Discovery of Hod and Valhall
Finding Hod and Valhall was more closely linked than one might suppose. Amoco had caught whiffs of both fields before Phillips Petroleum made the nearby Ekofisk discovery, but it made its breakthrough only came after the latter had begun production. And that was after something pretty close to espionage by Amoco.
Valhall developments year by year
The Valhall field centre was completely modernised during the 2000s. This partly represented a response to seabed subsidence on the field, with new platforms installed on its flanks. The installations were connected to the electricity grid on land, making them much more environment-friendly. And a permanent seismic array was installed on the seabed to improve reservoir surveillance. Last but not least, a control room established at BP’s offices in Forus outside Stavanger made it possible to monitor all aspects of production and processing much more effectively than before.
Measures to combat Valhall subsidence
Seabed subsidence on Ekofisk was first observed in the autumn of 1984, when its installations were clearly lower in the water. The same phenomenon was also found on Valhall, and action had to be taken to counteract its effects. The problem was most obvious with the Ekofisk tank. It was easy to see that more of the rows of holes in its concrete breakwater had become submerged than when it was first installed.
From discovery to development with Hod
Hod was discovered in 1974 with the second well in block 2/11, which found both oil and gas. The Storting (parliament) gave the green light to bring it on stream in 1977, at the same time as the Valhall development was approved. Hod nevertheless first began production in 1990. The question is why it took so long to develop this relatively small field.
Developing the Valhall centre
The first application from the AmocoNoco group for official consent to develop Valhall and Hod was submitted on 4 October 1976, and welcomed with enthusiasm by the Ministry of Industry.
Up and down – and up again …
Only one well had been completed when Valhall began producing on Friday 1 October 1982. Production from the field initially failed to go as planned – an experience which was to be repeated.
Life of field seismic system on Valhall
BP installed a permanent seismic survey network on the seabed in 2003 in order to monitor the Valhall reservoir and thereby improve recovery from the field. This “life of field seismic” (LoFS) installation represented the first full-scale facility for tracking changes in a sub-surface formation, and offers several benefits.
Valhall flank platforms
Installations on the outer edges of the field were included in the plans for Valhall from as early as the 1960. Although the initial proposals were dropped, two flank platforms arrived in 2003-04. White Paper no 92 (1976-1977) on the Valhall development included plans for a third development phase from 1982, with a platform on the south-western part of the field. A fourth stage scheduled for 1983 envisaged another installation to the south-east. But these plans were dropped in favour of a focus on improving recovery from the field centre.
IP injection platform – new challenges
The operations department for Valhall had pressed over many years for increased water injection in order to improve the field’s recovery factor. Even before production began in 1982, a study had looked at whether this could boost recovery for the whole field.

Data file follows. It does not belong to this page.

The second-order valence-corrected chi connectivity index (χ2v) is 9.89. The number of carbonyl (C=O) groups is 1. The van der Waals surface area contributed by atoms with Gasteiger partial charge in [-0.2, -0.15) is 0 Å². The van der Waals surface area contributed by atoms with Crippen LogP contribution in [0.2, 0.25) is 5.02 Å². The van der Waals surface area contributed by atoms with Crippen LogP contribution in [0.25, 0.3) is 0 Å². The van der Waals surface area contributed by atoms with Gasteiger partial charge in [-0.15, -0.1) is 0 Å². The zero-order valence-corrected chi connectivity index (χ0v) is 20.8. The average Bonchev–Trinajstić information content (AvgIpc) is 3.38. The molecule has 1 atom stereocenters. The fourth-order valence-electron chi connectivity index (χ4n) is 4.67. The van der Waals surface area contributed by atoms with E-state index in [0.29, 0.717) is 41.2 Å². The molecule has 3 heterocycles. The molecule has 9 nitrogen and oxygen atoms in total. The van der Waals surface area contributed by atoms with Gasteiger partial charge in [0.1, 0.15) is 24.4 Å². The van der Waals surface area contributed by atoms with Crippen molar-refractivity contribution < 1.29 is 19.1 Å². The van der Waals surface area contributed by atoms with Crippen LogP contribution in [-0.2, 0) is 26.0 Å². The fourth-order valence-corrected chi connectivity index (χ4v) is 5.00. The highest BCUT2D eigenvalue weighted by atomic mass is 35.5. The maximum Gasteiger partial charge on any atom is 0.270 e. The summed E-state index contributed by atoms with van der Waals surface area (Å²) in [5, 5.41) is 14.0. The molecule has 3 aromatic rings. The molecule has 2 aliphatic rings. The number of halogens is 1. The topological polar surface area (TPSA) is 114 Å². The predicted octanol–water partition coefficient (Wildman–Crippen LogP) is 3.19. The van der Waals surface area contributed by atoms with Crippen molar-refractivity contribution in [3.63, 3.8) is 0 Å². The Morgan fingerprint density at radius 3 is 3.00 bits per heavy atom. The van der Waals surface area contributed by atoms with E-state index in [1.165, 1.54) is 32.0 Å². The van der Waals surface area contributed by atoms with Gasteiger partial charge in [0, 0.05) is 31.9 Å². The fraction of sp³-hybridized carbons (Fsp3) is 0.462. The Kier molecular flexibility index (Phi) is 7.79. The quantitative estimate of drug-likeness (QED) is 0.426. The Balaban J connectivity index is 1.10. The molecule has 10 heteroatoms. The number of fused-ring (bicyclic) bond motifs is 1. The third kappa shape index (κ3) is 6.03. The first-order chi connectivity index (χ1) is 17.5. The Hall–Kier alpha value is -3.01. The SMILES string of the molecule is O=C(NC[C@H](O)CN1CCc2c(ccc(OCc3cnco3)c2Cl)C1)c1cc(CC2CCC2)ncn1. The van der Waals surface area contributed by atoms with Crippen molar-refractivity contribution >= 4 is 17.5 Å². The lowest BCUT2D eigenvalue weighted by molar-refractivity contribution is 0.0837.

WP wellhead platform – a real success
The Valhall WP wellhead platform was installed as part of the field centre in 1996 in order to increase the number of well slots while permitting deviated drilling towards the flanks. Also called extended reach drilling (ERD), this technique involves deviating the well path away from a vertical line at an angle which can be steadily raised as drilling proceeds. But ERD is difficult to implement on Valhall because of its reservoir structure, where the thickness of the formation rocks varies considerably.
Kolskaya – an outsider with a tragic fate
The Hod platform was an unstaffed facility with only the most essential equipment aboard. So a mobile rig had to be chartered for drilling work.
Development of Hod
The Hod field was discovered in 1974, with the first development plan submitted in 1980 and a subsea template installed in 1982. After the first well on Valhall proved disappointing and the Storting (parliament) adopted new tax rules, however, the initial proposals were shelved.
RP riser platform (Ekofisk 2/4 G)
Using the existing transport system to carry Valhall oil and gas to market called for new pipelines running from the field to the deck of the Ekofisk tank via an additional riser platform. This solution was agreed after long and difficult negotiations with the Ekofisk licensees over access to their infrastructure for carrying oil to Britain and gas to Germany.
QP quarters platform
The original quarters platform (QP) on Valhall was built in 1979-80 and taken into use in July 1981. It originally provided 170 berths over four stories. However, seabed subsidence, aging of the platform and extending the field’s producing life meant that a long-term solution for secure accommodation eventually had to be found. The decision was accordingly taken in 2006 to replace the QP with a new combined process and hotel (PH) platform. This was placed on the field in 2012, and the QP is being phased out.
PCP process and compression platform
The process and compression platform (Valhall PCP) was installed on the field in 1981 but only came on stream the following year after experiencing several storms – both physical and political – on its way from paper plans to completed structure. Until the new production and hotel (PH) platform was installed in 2012, all oil and gas production from Valhall and Hod were processed and readied for pipeline export on the PCP.
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